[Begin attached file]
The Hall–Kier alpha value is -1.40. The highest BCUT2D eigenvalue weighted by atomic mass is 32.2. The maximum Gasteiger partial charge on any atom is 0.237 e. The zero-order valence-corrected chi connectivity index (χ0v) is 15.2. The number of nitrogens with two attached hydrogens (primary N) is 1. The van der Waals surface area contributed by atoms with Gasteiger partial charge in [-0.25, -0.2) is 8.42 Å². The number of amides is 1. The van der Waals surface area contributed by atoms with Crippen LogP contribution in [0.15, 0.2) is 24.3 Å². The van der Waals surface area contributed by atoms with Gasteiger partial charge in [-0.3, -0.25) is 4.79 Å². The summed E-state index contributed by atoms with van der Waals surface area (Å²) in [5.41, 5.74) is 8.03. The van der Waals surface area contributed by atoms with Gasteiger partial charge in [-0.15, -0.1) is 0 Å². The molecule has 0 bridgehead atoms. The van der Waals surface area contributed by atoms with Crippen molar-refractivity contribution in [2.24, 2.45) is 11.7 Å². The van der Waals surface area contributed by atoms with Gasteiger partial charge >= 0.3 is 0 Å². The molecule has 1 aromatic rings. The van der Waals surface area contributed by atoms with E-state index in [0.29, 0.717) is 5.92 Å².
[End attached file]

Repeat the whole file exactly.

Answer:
The Hall–Kier alpha value is -1.40. The highest BCUT2D eigenvalue weighted by atomic mass is 32.2. The maximum Gasteiger partial charge on any atom is 0.237 e. The zero-order valence-corrected chi connectivity index (χ0v) is 15.2. The number of nitrogens with two attached hydrogens (primary N) is 1. The van der Waals surface area contributed by atoms with Gasteiger partial charge in [-0.25, -0.2) is 8.42 Å². The number of amides is 1. The van der Waals surface area contributed by atoms with Crippen LogP contribution in [0.15, 0.2) is 24.3 Å². The van der Waals surface area contributed by atoms with Gasteiger partial charge in [-0.3, -0.25) is 4.79 Å². The summed E-state index contributed by atoms with van der Waals surface area (Å²) in [5.41, 5.74) is 8.03. The van der Waals surface area contributed by atoms with Gasteiger partial charge in [-0.15, -0.1) is 0 Å². The molecule has 0 bridgehead atoms. The van der Waals surface area contributed by atoms with Crippen molar-refractivity contribution in [2.24, 2.45) is 11.7 Å². The van der Waals surface area contributed by atoms with Gasteiger partial charge >= 0.3 is 0 Å². The molecule has 1 aromatic rings. The van der Waals surface area contributed by atoms with E-state index in [0.29, 0.717) is 5.92 Å².